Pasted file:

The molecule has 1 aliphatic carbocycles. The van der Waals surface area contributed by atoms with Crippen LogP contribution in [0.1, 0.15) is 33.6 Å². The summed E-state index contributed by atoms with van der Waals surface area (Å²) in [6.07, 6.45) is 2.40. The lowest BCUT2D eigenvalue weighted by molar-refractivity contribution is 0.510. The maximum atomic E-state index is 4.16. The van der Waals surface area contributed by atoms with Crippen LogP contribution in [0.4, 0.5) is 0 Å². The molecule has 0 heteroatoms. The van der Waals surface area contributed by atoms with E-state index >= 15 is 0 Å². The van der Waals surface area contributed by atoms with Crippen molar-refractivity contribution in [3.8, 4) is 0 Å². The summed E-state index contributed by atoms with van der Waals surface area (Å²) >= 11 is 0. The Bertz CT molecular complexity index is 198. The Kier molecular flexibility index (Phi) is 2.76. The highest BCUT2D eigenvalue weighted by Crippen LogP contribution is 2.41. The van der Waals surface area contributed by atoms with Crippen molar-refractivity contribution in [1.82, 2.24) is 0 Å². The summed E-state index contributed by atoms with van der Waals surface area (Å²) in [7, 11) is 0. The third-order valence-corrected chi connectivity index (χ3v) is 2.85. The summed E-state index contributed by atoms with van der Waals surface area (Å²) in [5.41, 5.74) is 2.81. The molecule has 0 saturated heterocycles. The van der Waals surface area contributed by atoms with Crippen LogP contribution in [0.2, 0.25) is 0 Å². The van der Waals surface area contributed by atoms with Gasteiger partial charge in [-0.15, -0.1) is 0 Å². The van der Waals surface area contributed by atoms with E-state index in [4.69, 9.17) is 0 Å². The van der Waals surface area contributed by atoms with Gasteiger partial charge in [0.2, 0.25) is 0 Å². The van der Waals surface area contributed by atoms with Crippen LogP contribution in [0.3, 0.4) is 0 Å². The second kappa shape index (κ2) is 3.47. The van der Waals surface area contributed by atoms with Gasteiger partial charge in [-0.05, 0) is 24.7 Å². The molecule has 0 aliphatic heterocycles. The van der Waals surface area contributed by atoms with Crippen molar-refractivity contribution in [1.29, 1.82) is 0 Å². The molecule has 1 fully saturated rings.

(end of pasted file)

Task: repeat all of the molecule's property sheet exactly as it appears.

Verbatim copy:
The molecule has 1 aliphatic carbocycles. The van der Waals surface area contributed by atoms with Crippen LogP contribution in [0.1, 0.15) is 33.6 Å². The summed E-state index contributed by atoms with van der Waals surface area (Å²) in [6.07, 6.45) is 2.40. The lowest BCUT2D eigenvalue weighted by molar-refractivity contribution is 0.510. The maximum atomic E-state index is 4.16. The van der Waals surface area contributed by atoms with Crippen LogP contribution in [0.4, 0.5) is 0 Å². The molecule has 0 heteroatoms. The van der Waals surface area contributed by atoms with E-state index >= 15 is 0 Å². The van der Waals surface area contributed by atoms with Crippen molar-refractivity contribution in [3.8, 4) is 0 Å². The summed E-state index contributed by atoms with van der Waals surface area (Å²) >= 11 is 0. The Bertz CT molecular complexity index is 198. The Kier molecular flexibility index (Phi) is 2.76. The highest BCUT2D eigenvalue weighted by Crippen LogP contribution is 2.41. The van der Waals surface area contributed by atoms with Crippen molar-refractivity contribution in [1.82, 2.24) is 0 Å². The summed E-state index contributed by atoms with van der Waals surface area (Å²) in [7, 11) is 0. The third-order valence-corrected chi connectivity index (χ3v) is 2.85. The summed E-state index contributed by atoms with van der Waals surface area (Å²) in [5.41, 5.74) is 2.81. The molecule has 0 saturated heterocycles. The van der Waals surface area contributed by atoms with Crippen LogP contribution in [0.2, 0.25) is 0 Å². The van der Waals surface area contributed by atoms with Gasteiger partial charge in [-0.15, -0.1) is 0 Å². The van der Waals surface area contributed by atoms with E-state index in [4.69, 9.17) is 0 Å². The van der Waals surface area contributed by atoms with Gasteiger partial charge in [0.2, 0.25) is 0 Å². The van der Waals surface area contributed by atoms with Crippen LogP contribution in [0.3, 0.4) is 0 Å². The second kappa shape index (κ2) is 3.47. The van der Waals surface area contributed by atoms with Gasteiger partial charge in [-0.05, 0) is 24.7 Å². The molecule has 0 aliphatic heterocycles. The van der Waals surface area contributed by atoms with Crippen molar-refractivity contribution in [1.29, 1.82) is 0 Å². The molecule has 1 fully saturated rings.